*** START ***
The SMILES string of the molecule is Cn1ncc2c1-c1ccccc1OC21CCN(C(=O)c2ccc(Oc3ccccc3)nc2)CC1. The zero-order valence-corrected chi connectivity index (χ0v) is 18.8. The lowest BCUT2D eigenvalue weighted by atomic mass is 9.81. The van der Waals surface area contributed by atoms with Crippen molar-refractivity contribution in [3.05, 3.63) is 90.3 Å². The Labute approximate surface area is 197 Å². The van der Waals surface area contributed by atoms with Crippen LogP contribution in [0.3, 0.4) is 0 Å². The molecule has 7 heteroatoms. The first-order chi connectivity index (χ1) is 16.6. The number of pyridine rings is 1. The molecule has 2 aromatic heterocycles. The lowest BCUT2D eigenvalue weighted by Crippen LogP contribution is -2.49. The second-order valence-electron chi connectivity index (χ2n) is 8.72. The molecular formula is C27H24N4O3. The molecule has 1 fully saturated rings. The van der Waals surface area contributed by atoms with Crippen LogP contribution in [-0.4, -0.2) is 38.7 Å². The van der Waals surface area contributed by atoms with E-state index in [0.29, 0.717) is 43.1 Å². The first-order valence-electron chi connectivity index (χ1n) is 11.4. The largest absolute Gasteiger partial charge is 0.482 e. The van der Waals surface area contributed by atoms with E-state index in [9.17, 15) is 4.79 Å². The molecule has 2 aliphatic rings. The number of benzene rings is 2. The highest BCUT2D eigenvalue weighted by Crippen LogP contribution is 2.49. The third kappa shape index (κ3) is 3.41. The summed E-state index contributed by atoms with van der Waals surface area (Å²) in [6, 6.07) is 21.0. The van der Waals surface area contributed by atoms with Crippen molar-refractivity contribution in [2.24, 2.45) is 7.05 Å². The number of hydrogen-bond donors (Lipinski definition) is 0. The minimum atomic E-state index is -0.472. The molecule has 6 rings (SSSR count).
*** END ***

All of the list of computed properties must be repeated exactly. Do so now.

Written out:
The SMILES string of the molecule is Cn1ncc2c1-c1ccccc1OC21CCN(C(=O)c2ccc(Oc3ccccc3)nc2)CC1. The zero-order valence-corrected chi connectivity index (χ0v) is 18.8. The lowest BCUT2D eigenvalue weighted by atomic mass is 9.81. The van der Waals surface area contributed by atoms with Crippen molar-refractivity contribution in [3.05, 3.63) is 90.3 Å². The Labute approximate surface area is 197 Å². The van der Waals surface area contributed by atoms with Crippen LogP contribution in [0.3, 0.4) is 0 Å². The molecule has 7 heteroatoms. The first-order chi connectivity index (χ1) is 16.6. The number of pyridine rings is 1. The molecule has 2 aromatic heterocycles. The lowest BCUT2D eigenvalue weighted by Crippen LogP contribution is -2.49. The second-order valence-electron chi connectivity index (χ2n) is 8.72. The molecular formula is C27H24N4O3. The molecule has 1 fully saturated rings. The van der Waals surface area contributed by atoms with Crippen LogP contribution in [-0.4, -0.2) is 38.7 Å². The van der Waals surface area contributed by atoms with E-state index in [0.29, 0.717) is 43.1 Å². The first-order valence-electron chi connectivity index (χ1n) is 11.4. The largest absolute Gasteiger partial charge is 0.482 e. The van der Waals surface area contributed by atoms with E-state index in [9.17, 15) is 4.79 Å². The molecule has 2 aliphatic rings. The number of benzene rings is 2. The highest BCUT2D eigenvalue weighted by Crippen LogP contribution is 2.49. The third kappa shape index (κ3) is 3.41. The summed E-state index contributed by atoms with van der Waals surface area (Å²) in [6, 6.07) is 21.0. The van der Waals surface area contributed by atoms with Crippen molar-refractivity contribution in [2.24, 2.45) is 7.05 Å². The number of hydrogen-bond donors (Lipinski definition) is 0. The minimum atomic E-state index is -0.472. The molecule has 6 rings (SSSR count).